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UVM Theses and Dissertations

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Format:
Online
Author:
Palmer, Keryn
Dept./Program:
Biomedical Engineering Program
Year:
2012
Degree:
MS
Abstract:
Atrial fibrillation (AF) is the most common arrhythmia encountered inclinical practice, occurring in1% of the adult population of North America. Although AF does not typically lead to risk of immediate mortality, it is a potent risk factor for ischemic stroke. When left untreated AF reduces quality of life, functional status, cardiac performance and is associated with higher medical costs and an increased risk of death. Catheter ablation is a commonly used treatment method for those who suffer from drug refractory AF. Prior to ablation, intra-cardiac mapping can be used to determine the activation sequence of cardiac tissue, which may be useful in deciding where to place ablation lesions. However, the electrical potential that is recorded during mapping is not a direct reflection of the current density across the tissue because the potential recorded at each point above the heart tissue is influenced by every cell in the tissue. This causes the recorded potential to be a blurred version of the true tissue current density.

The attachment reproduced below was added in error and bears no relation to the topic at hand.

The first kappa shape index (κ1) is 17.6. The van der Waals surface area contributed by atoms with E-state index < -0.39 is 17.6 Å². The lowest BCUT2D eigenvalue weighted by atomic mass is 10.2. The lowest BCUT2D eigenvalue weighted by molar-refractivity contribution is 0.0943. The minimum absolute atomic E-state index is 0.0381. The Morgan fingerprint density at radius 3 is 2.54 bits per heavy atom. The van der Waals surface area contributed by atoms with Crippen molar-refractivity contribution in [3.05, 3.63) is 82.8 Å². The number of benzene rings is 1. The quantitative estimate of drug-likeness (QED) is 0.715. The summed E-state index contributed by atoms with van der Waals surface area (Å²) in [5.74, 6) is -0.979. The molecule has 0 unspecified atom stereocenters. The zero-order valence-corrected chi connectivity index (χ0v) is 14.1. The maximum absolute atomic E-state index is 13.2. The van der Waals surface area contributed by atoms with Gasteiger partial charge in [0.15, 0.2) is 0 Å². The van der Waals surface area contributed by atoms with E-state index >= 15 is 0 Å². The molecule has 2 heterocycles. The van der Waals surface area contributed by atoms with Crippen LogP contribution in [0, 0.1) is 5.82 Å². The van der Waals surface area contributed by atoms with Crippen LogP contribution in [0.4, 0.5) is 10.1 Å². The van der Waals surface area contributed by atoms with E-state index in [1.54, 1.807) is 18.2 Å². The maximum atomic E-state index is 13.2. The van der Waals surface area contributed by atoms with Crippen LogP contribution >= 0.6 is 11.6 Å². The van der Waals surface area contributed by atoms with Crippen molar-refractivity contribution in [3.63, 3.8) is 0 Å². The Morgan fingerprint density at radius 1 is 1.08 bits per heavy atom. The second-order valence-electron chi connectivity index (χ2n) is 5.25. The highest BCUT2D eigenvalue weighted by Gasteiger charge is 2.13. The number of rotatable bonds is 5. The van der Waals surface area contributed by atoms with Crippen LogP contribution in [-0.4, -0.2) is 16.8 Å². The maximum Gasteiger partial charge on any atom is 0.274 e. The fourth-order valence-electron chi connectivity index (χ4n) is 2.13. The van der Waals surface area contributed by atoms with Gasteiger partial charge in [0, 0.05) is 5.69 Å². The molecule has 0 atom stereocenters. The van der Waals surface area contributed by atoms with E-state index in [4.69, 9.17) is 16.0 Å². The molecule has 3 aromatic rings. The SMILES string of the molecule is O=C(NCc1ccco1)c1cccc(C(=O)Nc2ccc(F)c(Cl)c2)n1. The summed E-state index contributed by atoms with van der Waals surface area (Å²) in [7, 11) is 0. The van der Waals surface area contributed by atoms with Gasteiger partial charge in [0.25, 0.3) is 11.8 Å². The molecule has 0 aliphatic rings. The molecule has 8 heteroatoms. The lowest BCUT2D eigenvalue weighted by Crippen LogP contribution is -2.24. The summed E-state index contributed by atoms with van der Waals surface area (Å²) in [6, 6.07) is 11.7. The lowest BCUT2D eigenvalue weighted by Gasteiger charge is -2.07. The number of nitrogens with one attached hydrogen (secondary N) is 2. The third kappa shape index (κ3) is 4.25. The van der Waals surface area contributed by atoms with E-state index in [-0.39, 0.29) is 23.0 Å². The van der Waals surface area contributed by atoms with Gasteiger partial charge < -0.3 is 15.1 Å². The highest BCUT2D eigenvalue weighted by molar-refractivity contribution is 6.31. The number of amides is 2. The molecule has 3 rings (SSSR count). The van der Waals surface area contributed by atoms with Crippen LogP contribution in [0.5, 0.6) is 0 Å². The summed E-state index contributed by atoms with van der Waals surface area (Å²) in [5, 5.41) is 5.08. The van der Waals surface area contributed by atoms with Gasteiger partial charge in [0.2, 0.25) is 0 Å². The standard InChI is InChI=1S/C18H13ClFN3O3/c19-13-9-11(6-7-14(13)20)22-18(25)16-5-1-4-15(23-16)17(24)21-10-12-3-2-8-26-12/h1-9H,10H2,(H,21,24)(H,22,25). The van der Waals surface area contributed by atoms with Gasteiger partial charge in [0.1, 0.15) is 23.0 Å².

The potential that is observed can be described as the convolution of the true current density with a point spread function. Accordingly, deconvolution can, in principle, be used in order to improve the resolution of potential maps. However, because the number of electrodes which can be deployed transvenously is limited by practical restrictions, the recorded potential field is a sparsely sampled version of the actual potential field. Further, an electrode array cannot sample over the entire atrial surface, so the potential map that is observed is a truncated version of the global electrical activity. Here, we investigate the effects of electrode sampling density and edge extension on the ability of deconvolution to improve the resolution of measured electrical potentials within the atria of the heart. In particular, we identify the density of sensing electrodes that are required to allow deconvolution to provide improved estimation of the true current density when compared to the observed potential field.